Kinney Edwards is the U.S. Executive Creative Director of Tribal DDB Worldwide, a global creative agency headquartered in New York City with 60 offices spanning 42 countries around the globe. Kinney recently spoke with The Makegood about his company’s partnership with UNICEF for World Toilet Day, and about Cause Marketing as a whole.
The Makegood: On World Toilet Day (11/19), you launched a campaign on behalf of UNICEF. Can you talk a bit about the campaign? How did it come together?
UNICEF was looking to bolster awareness for World Toilet Day in conjunction with their ongoing efforts around the world to improve access to proper sanitation for all. We were tasked with finding a way to help spread the message and target social influencers globally. While developing campaign ideas, we realized that there was a huge opportunity to deliver the impactful facts surrounding the dangers of open defecation in a way that broke from the more traditional efforts. We needed them to feel something. We decided that the social influencers we wanted to reach would pay attention if we could put them in the shoes of those who would benefit from their help.
We started by dramatizing these dangers in a new graphic style that would stand out against the more traditional messaging. A series of posters and social media assets were designed with a dark and simple children’s storybook feel. We knew that the facts were compelling and if the audience could be exposed to more than one, it would have a deeper emotional impact and push for them to act. That’s why we decided to gamify the facts. The game portion of the campaign brings that “walk in their shoes” perspective to life. It seems simple at first, but as you attempt to progress through the levels, not only are you exposed to the facts, but you experience just how difficult and overwhelming the symptoms of open defecation can be. The frustration brought on by playing the game allows the player to experience a small taste of the larger frustration and struggles those without proper sanitation contend with daily.
The Makegood: How do you at Tribal Worldwide make sure to keep people entertained while also informing them of a new product, service, or cause? What goes into your creative process?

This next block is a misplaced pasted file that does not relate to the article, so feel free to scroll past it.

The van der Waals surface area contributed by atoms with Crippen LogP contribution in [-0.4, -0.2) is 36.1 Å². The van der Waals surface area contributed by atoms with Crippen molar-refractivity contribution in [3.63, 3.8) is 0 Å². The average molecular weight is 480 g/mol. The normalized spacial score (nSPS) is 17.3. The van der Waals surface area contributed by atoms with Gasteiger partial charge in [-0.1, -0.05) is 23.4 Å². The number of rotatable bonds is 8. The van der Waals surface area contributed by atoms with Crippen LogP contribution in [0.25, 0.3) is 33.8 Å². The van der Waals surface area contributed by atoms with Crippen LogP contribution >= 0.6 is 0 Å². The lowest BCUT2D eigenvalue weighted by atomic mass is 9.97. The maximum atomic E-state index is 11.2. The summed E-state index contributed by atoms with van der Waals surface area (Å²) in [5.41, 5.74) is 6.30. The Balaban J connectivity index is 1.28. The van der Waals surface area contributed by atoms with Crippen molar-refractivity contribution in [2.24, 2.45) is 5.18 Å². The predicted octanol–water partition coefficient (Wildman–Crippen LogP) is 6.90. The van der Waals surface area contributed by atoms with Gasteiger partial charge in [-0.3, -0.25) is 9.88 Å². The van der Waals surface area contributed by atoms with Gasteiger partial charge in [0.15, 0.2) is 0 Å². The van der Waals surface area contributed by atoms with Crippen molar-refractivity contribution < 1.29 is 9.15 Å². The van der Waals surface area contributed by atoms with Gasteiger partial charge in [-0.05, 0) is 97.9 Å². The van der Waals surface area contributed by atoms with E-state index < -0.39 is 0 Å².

We start with listening to our audience. We learn about their behaviors and trends. We map these learning’s to a key insight. We then craft a narrative around the experience. As we craft this story we find natural and meaningful ways to bring the product or service message to life. The key is making sure there is true value in the experience for our audience and that it’s packaged in a compelling, barrier-free manner. We want our audiences to feel, to play, to learn and to share. If our work does not touch on one or more of those, it’s not working.
The Makegood: How has the presence of digital media, social media, and other new forms of media helped supplement your creative campaigns?
I wouldn’t say it has supplemented our creative campaigns. Instead, these forms of media have extended our ability to tell better stories. They’ve not only helped us further our understanding of who we’re trying to reach but also taught us how, when and where to reach them. We love playing with new media, but we always want to ensure that it’s use is not about being “new”, but rather it’s use helps further enrich the overall experience.
The Makegood: How does advertising for a cause differ from advertising for a product? How is it similar?
When you advertise for a cause you tend to have a deeper emotional bond with that cause and the people working for it vs. a product. There is just something about the opportunity to help a person or group in need with our set of skills, which brings us back to a time when connecting people with products that would enrich their lives felt true.
The Makegood: Do you see a trend of more causes being advertised in more creative ways? Or do you think that this part of marketing needs more creativity?
I think with all of the emerging media platforms and the growth of mainstream social media, you’ll see a continued growth in the presence of cause marketing. Part of this is due to causes having more access to media outlets with less cost associated with them. And agencies are helping to turn the volume up as well. For agencies, it’s simple; the work is rewarding both creatively and culturally. The competition to increase the creative impact for a cause is growing rapidly and will continue to grow.
The Makegood: Thank you, Kinney